The fuels and minerals considered are critical to many aspects of developed and developing economies. Oil is essential to transportation, base metals to construction, and so on. The other elements are considered critical for their importance for future technologies especially green ones according to both the U.
Once the information for each layer was compiled, they were overlapped to see where all three factors meet. That means, for example, that even though Canada and Australia have significant resource reserves, they are neither politically unstable nor at significant risk for environmental stress to warrant inclusion of at-risk states.
After identifying the approximately 45 countries that showed resource supply vulnerabilities, the last step was to identify the most at-risk states. For each state, we scored the severity of political instability, the severity of environmental stressors, and the amount of commodity reserves on a scale of 0—3 3 being the highest.
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The scores for the three categories were added for a total score between 0 and 9. Zambia, for example, received a score of 8, while Mexico received a 5. Those states with the highest scores were grouped into the high-risk states and the remaining countries were grouped as those at relevant risk. The rankings appear on the map next to each state or in the table below it. The following map displays the countries at risk of not being able to supply essential resources to global markets in the near future. States are divided into two categories: high-risk and relevant-risk.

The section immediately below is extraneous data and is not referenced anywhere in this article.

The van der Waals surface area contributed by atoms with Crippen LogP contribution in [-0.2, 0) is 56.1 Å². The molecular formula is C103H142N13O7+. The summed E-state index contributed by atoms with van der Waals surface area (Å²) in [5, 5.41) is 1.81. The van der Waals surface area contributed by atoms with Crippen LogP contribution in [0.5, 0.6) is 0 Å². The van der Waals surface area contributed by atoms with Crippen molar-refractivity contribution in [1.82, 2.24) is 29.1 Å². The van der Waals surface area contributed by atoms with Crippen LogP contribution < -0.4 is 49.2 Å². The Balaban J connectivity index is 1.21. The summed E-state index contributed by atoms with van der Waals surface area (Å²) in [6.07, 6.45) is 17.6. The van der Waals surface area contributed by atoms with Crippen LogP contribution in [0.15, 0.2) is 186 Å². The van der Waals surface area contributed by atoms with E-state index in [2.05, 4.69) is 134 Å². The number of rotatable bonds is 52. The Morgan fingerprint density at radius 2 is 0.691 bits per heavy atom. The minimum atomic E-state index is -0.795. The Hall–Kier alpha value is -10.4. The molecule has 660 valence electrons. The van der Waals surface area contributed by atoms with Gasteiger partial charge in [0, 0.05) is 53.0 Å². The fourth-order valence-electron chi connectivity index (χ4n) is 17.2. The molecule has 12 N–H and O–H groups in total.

This map originated as part of a report of the Transatlantic Academy [ 4 ] on the global resource nexus and the intersection of markets, international politics, and human security. Major resource endowments e. Major endowments of copper, diamonds, and critical minerals; long-lasting civil war in eastern portions of the state.
Major producer of forest products and agricultural goods e. Major producer of oil, including major off-shore oil reserves; recent political changes towards democracy. Major producer of oil; currently in armed conflict about disputed areas, including oil fields; plans to erect dams for agricultural use along parts of the Nile River that may put downstream countries at risk of water shortages. Severe water shortages; home of terrorists; strategic position at the Strait of Hormuz. Furthermore, the data for political stability, agricultural stressors, and resource reserves does not consider the two entities separately.